“There’s tension between ‘believe the victim’ and the criminal system,” he said, “where given the consequences of years in jail, the defendant [should be] presumed innocent.” He is no relation to Ari Goldstein.
Potential jury pools could be asked about their feelings related to #MeToo by both sides. Just last week, prosecutors trying a sexual assault case involving ex-University of Tennessee athletes asked potential jurors about the movement, including their attitudes about celebrities accused of sexual harassment.
In March, a jury acquitted a suspended Yale University student accused of sexually assaulting a fellow student after his attorneys worked to discredit the woman’s account.
Jurors said after that trial that #MeToo didn’t factor into their decision. But attorneys for defendant Saifullah Khan asked about it during jury selection. Khan’s lawyer, Norman Pattis, a criminal defense attorney based in New Haven, Conn., said they asked potential jurors about the movement without actually saying the words “#MeToo.” This strategy, he said, allowed for jurors to show their hand based on how they answered the question.
For example, if a juror responded that he or she had heard about the #MeToo movement and were shocked by the volume of crimes that had been committed, that would be a red flag for defense attorneys trying to seat jurors who see #MeToo as a flood of allegations, not proven crimes.
Pattis said that beyond jury selection, de Marco might not even be allowed by a judge to talk about #MeToo in the courtroom, saying, “It’s not a crime or exculpatory to be involved with #MeToo.”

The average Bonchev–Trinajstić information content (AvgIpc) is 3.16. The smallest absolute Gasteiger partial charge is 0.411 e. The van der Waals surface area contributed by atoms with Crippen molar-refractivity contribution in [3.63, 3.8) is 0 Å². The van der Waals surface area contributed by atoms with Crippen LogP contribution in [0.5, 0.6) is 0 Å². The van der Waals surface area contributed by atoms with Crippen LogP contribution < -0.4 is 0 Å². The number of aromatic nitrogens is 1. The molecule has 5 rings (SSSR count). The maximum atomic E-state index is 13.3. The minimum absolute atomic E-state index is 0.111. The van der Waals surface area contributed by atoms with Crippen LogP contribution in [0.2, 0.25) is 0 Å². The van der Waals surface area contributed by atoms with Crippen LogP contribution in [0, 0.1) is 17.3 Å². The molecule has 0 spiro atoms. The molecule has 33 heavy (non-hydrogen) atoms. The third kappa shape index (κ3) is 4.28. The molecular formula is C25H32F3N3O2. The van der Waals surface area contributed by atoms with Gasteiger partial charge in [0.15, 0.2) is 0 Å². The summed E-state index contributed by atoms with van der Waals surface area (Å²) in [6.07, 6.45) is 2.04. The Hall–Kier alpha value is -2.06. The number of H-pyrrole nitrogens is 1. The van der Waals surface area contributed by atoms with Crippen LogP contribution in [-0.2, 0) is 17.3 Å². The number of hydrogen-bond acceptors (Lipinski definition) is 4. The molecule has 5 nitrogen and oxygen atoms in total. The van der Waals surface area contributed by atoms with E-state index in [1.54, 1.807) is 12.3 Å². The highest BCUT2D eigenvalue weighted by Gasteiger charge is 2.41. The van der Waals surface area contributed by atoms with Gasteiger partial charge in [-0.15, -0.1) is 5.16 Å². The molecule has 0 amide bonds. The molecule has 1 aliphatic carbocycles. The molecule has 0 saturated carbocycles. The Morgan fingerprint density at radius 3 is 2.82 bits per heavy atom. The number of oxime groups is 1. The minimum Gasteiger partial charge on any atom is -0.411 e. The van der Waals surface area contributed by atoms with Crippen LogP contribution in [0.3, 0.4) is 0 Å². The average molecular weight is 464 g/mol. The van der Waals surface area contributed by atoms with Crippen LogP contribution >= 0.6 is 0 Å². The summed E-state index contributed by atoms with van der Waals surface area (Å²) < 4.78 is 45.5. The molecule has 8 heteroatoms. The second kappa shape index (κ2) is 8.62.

In April, attorneys asked potential jurors about their knowledge of #MeToo while picking a jury for the retrial of Bill Cosby. Although all the jurors selected said they’d heard about #MeToo, they said they could put aside their knowledge to come to a fair decision in the case.
Cosby’s defense team didn’t invoke #MeToo often during the trial itself, but it did attempt to paint Cosby’s accuser, former Temple employee Andrea Constand, as a con artist who was only out for money. During closing arguments, defense attorney Kathleen Bliss compared the #MeToo movement to lynchings, witch hunts, and McCarthyism.
“It was stunning the things that woman was saying,” said Dolores M. Troiani, a lawyer who represented Constand. But, she said, “it was another miscalculation. Nobody wanted to hear the things that she was saying.”
Cosby, 81, was found guilty and is scheduled to be sentenced in September. Legal scholars have picked apart the case, speculating on what implications it might have for other sexual misconduct cases in the #MeToo era.
Of course, Goldstein, 21, isn’t a celebrity or the target of dozens of accusations. Pattis said that no matter the defendant, the landscape for men charged with sexual assault has shifted.
“The presence of the #MeToo movement has changed how sexual contact between men and women is perceived,” he said. “This is no longer 2015.”